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Source: Yahoo rejects Microsoft bid

updated 07:50 pm EST, Sat February 9, 2008

Yahoo Rejecting MS Bid

Yahoo has rejected Microsoft's $44.6 billion takeover bid, says a Wall Street Journal source allegedly close to the deal. After a last-minute meeting yesterday, Yahoo's board is said to have rebuffed the offer from Microsoft believing that the Windows developer is acting out of opportunism. The buyout offer was an attempt to prey on Yahoo at a weak point in its history, the rumored insider says. Although the offer of $31 per share is significantly higher than Yahoo's stock value at the time of the proposal, the search engine firm's executives reportedly believe that this offer is undervalued and are waiting for a bid of $40 per share or more, which could raise the worth of the bid to $56 billion.

As a result of the decision, Yahoo may still be willing to consider a Google alliance or a similar deal to sour the prospects for Microsoft. Yahoo may alternately be placing a calculated bet that Microsoft would be unwilling to generate the ill will that would likely stem from a genuinely hostile takeover, the newspaper notes, as many employees may openly resist a forced buyout.

Microsoft had initially tried to position its bid as a mutually beneficial deal that was the culmination of months of "off and on" negotiaton, claiming that both it and Yahoo would need to merge to provide a major alternative to Google. However, Yahoo's initial response and later investigation revealed that Microsoft was ultimately fulfilling an ultimatum that threatened Yahoo with a public declaration of the bid if the latter company did not agree to a deal in private.



By Electronista Staff
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  1. howiethemacguy

    Fresh-Faced Recruit

    Joined: Sep 2007

    0

    Good!!

    There's no need for Microsoft to get their grubby hands on another company only to pervert it with their filthy technology.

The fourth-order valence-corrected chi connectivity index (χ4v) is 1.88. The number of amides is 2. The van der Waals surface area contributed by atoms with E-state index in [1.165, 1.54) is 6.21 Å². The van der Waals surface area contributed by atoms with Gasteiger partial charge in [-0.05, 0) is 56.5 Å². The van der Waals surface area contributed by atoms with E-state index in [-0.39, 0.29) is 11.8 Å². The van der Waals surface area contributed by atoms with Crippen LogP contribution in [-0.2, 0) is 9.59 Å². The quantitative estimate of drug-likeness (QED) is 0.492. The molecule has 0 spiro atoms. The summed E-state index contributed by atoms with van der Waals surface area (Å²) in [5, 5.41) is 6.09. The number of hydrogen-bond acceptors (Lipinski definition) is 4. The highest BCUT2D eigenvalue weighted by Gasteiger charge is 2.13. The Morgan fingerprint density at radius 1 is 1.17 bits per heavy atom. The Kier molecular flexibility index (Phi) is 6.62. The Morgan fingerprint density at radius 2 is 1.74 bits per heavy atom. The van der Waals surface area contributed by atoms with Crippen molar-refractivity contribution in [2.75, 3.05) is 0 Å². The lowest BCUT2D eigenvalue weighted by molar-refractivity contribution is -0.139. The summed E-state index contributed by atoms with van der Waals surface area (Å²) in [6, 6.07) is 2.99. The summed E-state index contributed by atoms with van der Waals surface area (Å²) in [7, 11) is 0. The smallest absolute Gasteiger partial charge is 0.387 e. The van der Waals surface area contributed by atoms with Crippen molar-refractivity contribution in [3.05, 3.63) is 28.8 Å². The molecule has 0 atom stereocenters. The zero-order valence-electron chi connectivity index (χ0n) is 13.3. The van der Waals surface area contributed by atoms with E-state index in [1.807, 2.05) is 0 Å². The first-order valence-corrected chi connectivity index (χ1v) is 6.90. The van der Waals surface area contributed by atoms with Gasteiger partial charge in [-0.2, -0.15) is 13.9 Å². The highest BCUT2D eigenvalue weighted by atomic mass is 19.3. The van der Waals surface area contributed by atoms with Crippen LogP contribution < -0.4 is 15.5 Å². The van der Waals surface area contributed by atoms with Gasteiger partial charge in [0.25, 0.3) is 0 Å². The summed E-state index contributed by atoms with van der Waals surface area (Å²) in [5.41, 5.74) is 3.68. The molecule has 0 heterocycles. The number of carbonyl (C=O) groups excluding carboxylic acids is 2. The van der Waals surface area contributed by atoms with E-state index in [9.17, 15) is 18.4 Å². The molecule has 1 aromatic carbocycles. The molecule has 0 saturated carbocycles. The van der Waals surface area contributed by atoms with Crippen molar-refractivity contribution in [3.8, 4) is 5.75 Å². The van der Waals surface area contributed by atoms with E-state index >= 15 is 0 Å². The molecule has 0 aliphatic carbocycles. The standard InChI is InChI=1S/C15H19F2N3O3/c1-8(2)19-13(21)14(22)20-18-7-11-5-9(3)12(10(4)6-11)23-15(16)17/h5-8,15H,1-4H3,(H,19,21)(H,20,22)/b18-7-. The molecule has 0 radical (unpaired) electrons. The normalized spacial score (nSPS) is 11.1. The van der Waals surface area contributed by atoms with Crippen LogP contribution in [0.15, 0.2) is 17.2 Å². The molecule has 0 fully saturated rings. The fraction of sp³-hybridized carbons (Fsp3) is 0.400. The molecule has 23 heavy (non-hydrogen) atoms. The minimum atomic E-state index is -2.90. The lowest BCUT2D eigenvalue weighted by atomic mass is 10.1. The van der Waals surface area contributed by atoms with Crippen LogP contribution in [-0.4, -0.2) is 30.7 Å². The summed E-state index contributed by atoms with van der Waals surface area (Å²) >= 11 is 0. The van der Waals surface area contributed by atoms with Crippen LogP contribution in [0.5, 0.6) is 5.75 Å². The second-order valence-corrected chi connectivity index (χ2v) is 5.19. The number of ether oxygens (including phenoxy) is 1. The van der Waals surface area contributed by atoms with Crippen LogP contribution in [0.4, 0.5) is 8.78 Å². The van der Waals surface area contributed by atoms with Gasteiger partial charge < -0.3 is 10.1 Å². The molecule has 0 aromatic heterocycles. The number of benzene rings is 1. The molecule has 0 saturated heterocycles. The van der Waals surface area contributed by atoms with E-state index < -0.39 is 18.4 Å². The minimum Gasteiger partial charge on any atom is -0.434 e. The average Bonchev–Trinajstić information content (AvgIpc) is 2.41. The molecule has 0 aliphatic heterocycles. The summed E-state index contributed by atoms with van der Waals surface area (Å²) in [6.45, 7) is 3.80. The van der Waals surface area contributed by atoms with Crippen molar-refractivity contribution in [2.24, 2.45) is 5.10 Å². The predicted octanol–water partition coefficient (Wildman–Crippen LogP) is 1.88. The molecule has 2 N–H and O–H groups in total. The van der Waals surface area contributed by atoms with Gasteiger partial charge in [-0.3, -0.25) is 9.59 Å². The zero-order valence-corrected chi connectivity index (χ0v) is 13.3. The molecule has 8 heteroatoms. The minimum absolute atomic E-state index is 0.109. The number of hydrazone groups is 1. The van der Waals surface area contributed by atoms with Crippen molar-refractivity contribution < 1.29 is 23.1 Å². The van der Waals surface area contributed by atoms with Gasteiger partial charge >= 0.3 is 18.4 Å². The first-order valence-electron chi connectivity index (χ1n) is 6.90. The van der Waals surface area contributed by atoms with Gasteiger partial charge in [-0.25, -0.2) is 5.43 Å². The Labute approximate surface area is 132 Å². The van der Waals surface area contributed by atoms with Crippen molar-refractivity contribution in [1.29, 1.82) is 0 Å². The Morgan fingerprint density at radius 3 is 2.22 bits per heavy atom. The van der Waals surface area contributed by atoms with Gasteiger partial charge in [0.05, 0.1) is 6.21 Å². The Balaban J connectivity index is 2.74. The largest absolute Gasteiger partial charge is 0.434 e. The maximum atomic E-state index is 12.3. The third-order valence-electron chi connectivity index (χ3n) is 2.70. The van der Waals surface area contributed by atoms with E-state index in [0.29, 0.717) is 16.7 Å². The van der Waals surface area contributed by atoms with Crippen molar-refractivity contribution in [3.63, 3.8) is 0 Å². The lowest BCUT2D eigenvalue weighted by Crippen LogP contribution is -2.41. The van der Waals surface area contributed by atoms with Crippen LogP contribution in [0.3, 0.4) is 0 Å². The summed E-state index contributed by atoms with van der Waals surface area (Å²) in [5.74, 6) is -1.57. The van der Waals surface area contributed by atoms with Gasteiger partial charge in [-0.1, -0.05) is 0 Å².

1. tonton

    Senior User

    Joined: Mar 2001

    0

    Too bad.

    If the deal had gone through I have no doubt it would have been the beginning of the end for Microsoft.

  1. Constable Odo

    Fresh-Faced Recruit

    Joined: Aug 2007

    0

    Microsoft will never fail

    because major businesses run Windows and those businesses will never give it up. The people that are in IT are too scared of change.

  1. Smurfman

    Fresh-Faced Recruit

    Joined: May 2001

    0

    re: constable odo

    It seems that way sometimes, but I believe it's only a matter of time before Microsoft's hold on the industry will be broken.

    In our business, there are numerous employees (COO's and presidents especially) who I have spoken with that are interested in Macs. This doesn't make for a switchover to Macs but the interest and desire for using a Mac is a first step.

    A younger, more open IT generation, is coming into the workforce. There is much more interest in Microsoft alternatives than ever before.

    Last, I believe software/hardware technology found in future Macs (within 2-4 years) will allow 90%+ Windows applications to run natively within OS X (without Windows). Hopefully not in a "clunky" way, but seamlessly.

    I, personally, do not know if this is a good thing for the Mac community, but it would be a draw for those businesses who would like to go sans-Microsoft but cannot find their software for other platforms and do not want to use Window's on a Mac.

    In any case, all regimes fall given time. Microsoft is no exception.

  1. robttwo

    Fresh-Faced Recruit

    Joined: Nov 2005

    0

    all things fail

    Someone said "microsoft will never fail "--

    I remember talking to a typesetter in 1992. He said "Im not worried about my job, no one will ever be able to make software that can typeset as well as we can".

    Uh - know any typesetters?

    Doofuses.

  1. driven

    Addicted to MacNN

    Joined: May 2001

    0

    IBM

    IBM is another example. They too had the attitude that businesses wouldn't give them up. (First the type-writer business, then the mainframe business, then the PC business ...)

    IBM is still around, but only as a ghost-like reminder of what once was.

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